Just as important a part of Brazil’s early history as the Portuguese Crown was the Catholic Church and houses of worship form much of the landscape of Rio de Janeiro’s historical centre. Many of them are clustered around the Praca XV Novembre and the Paco Imperial.
Diagonally opposite the Paco Imperial, on the corner of Rua 7 de Setembro and Rua Premeiro de Marco is the Igreja do Nossa Senhora do Carmo da Antigua Se, or Carmo Church. It was built in 1761 and the carved rococo interior was finished by master sculptor Inacio Ferreira Pinto
The history of Carmo church is as closely linked to Brazil’s as the Praca and the Paco. The ashes of Pedro Alvarez Cabral, who discovered the country, lie in the main crypt. The Portuguese Royal family worshipped here. Princess Isabella was married here and the ceremony of the anointing of the Emperors Pedro I and Pedro II took place here.. In its 250 year life, many Rio babies’ heads have been wet at the beautiful marble baptismal font, many young Carioca brides have walked down the aisle under the magnificent painted ceiling, to their groom, waiting at the silver ornamented altar.
Just off Rua Premeiro de Marco in Rua Ouvidor, is the Igreja Nossa Senhora da Lapa dos Mercadores. Built by the local congregation of street vendors, it is far more modest shrine than Nossa Senhora do Carmo da Antigua Se. Still, with its exquisite carved wooden ceilings and walls as well as its stunning sacristy skylight, it is considered by many to be one of the most beautiful churches in Rio. Although the church saw no great royal occasions, it was however, touched by an important piece of Brasilian history and still today bears the mark. During the Naval revolt of 1893, cannon fire toppled the marble statue of the Madonna from the bell tower. The Madonna survived and was restored to the tower and the cannonball now rests in the sacristy.
These are just two of Rio Centro’s many religious houses. There are many other churches, monasteries and convents, all with their own beauty and interest
The gods have always been at the centre of life on Mykonos and since the beginning of time the people of the island have built temples, shrines and churches to honour them. Nowadays, Mykonos is home to more than a thousand churches.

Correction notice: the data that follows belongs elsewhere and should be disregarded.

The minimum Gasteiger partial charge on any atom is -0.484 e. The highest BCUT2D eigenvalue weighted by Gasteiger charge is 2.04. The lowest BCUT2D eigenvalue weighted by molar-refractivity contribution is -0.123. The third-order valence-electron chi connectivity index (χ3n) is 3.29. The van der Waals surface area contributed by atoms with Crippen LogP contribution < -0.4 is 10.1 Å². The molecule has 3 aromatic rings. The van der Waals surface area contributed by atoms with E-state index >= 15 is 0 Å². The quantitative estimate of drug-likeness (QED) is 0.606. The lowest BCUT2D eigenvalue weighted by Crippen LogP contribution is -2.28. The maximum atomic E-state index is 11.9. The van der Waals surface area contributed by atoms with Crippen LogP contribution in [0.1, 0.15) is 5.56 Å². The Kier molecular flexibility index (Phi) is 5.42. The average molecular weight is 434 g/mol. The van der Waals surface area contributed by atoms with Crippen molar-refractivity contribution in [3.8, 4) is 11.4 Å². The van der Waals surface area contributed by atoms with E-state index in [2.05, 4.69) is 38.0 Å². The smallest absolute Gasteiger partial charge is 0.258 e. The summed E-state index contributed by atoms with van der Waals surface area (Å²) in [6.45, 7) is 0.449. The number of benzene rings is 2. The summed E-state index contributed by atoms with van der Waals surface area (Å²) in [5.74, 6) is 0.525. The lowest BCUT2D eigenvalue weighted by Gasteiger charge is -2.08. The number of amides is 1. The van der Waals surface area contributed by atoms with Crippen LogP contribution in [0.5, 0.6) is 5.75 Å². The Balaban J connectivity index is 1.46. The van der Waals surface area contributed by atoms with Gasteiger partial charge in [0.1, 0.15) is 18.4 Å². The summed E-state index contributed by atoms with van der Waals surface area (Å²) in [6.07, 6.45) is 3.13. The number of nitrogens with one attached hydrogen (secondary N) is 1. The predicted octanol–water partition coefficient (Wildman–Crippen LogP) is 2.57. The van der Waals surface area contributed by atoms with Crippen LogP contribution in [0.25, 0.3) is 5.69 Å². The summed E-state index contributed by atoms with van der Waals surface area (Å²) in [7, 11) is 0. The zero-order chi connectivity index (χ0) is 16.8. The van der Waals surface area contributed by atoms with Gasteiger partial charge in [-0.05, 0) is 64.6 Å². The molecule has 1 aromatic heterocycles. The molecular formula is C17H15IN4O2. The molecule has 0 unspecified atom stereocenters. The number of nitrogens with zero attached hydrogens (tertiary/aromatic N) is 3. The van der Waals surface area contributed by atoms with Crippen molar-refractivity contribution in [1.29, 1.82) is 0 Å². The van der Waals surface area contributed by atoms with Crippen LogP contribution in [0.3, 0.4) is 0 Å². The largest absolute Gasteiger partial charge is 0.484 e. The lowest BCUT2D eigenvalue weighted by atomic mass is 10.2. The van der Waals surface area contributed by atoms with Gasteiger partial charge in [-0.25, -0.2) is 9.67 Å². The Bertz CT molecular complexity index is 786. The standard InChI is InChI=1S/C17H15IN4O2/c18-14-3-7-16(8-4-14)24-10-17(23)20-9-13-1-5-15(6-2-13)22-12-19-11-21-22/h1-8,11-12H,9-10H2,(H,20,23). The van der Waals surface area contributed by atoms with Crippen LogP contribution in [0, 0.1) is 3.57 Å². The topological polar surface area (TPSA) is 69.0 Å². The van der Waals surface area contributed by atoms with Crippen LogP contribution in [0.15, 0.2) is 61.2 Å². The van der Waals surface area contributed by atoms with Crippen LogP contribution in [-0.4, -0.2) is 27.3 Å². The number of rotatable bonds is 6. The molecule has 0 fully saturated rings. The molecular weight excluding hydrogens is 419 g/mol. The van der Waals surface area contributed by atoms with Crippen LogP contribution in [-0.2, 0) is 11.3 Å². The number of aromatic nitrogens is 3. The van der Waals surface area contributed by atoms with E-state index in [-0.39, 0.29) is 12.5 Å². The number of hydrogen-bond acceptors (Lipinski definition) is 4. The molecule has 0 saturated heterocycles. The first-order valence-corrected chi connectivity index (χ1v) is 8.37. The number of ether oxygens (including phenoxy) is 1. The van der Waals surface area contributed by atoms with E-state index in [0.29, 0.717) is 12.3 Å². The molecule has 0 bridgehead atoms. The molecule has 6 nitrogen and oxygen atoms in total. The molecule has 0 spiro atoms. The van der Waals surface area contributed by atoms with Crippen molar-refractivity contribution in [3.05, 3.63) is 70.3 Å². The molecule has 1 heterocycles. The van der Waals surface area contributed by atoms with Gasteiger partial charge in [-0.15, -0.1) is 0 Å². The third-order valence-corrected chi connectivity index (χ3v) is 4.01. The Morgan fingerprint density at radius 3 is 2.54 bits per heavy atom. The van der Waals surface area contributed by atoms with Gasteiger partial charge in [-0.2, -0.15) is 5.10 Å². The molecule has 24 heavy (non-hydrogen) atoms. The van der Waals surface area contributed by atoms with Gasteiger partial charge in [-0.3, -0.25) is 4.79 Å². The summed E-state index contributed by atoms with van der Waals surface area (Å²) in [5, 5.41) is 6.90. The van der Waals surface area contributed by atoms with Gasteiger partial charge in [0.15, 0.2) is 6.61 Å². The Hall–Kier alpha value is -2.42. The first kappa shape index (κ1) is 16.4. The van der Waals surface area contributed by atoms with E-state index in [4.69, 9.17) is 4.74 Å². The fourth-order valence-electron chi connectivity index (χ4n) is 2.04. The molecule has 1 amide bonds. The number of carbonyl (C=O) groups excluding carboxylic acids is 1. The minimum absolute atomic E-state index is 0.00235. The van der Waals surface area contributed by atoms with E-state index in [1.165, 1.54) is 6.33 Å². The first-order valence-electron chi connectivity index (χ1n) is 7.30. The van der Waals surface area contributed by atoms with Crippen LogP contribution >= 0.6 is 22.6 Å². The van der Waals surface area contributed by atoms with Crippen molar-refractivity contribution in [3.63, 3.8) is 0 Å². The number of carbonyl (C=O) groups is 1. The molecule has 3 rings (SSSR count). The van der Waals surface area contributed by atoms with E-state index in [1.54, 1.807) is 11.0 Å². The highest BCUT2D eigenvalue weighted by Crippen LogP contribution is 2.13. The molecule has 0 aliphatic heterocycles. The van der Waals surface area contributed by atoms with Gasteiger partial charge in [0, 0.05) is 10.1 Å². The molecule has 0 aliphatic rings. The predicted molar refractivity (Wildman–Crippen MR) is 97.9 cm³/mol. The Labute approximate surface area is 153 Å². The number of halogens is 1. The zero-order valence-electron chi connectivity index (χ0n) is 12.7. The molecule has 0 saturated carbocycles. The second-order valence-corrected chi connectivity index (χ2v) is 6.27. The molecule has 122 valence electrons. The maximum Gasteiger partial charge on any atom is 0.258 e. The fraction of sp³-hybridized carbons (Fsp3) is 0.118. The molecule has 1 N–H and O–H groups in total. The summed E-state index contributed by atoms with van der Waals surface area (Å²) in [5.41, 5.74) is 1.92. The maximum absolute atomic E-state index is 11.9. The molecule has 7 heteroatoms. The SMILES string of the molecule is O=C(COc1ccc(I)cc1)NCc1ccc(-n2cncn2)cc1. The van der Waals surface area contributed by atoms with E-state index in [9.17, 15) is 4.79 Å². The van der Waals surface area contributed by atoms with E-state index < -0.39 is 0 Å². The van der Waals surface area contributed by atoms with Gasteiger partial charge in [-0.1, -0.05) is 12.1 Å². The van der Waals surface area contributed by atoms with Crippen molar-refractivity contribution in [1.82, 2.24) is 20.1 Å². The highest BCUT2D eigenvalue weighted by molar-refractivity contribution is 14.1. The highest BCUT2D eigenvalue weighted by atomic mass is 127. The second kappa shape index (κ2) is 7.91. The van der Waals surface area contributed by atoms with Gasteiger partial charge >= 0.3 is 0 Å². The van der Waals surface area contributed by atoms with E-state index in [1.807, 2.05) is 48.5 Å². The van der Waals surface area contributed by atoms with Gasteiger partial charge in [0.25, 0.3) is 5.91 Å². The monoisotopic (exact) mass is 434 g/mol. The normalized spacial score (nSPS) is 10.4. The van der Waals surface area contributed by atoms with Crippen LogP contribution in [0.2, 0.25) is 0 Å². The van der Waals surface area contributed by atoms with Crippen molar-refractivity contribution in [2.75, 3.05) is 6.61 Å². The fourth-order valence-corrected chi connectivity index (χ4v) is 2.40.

Most of the churches on Mykonos are small, private chapels which sit close beside the homes of the families who built them. They differ greatly from the kind of architectural designs created by companies like Churches by Daniels in America. American churches have a far greater presence and are more modern in style, whereas the chapels on Mykonos are unimposing and humble. Here, the bones of ancestors find their final resting place in crypts, or ossuaries and their lives are commemorated here. Family worship is observed and family occasions, like baptisms, marriages and name days are celebrated in these little chapels.
Other churches serve special groups, like the fishermen’s chapel, Agios Nikolakis, down at the edge of the sea on Akti Kambani. Others again serve neighbourhoods and villages for worship, baptisms, marriages and funerals. And every year, on the feast day of the saint to whom the church is dedicated, a spectacular festival is staged.
Although, on the outside, they almost all observe the modest traditions of Cycladic architecture, inside nothing is spared in the decoration. Religious paintings, wood-carvings, gold and silver filigree, tapestry and holy icons all contribute to give each church its own unique beauty.
On Sunday morning of our stay on Mykonos, the sky was blue, the sun was dancing on the sea and the church bells were ringing.
It’s September and the tourist season is almost over. Only a handful of travellers trickle off the ferry at the port of Mykonos. Hundreds of bronzed backpackers and party people with sun-bleached hair surge up the gangplank for the return journey to Athens. They are taking the blue skies and sunshine with them.
The hills loom beyond the port, dark and forbidding against a heavy, grey sky. They are strewn with huge boulders, thrown down, according to legend, by the gods, in a battle long, long ago. Low stone houses glow, white against the cliffs, their blue shutters closed against the cold. Weeks, or perhaps even days ago, they would have sparkled in the sunlight, their doors and windows open to the breeze.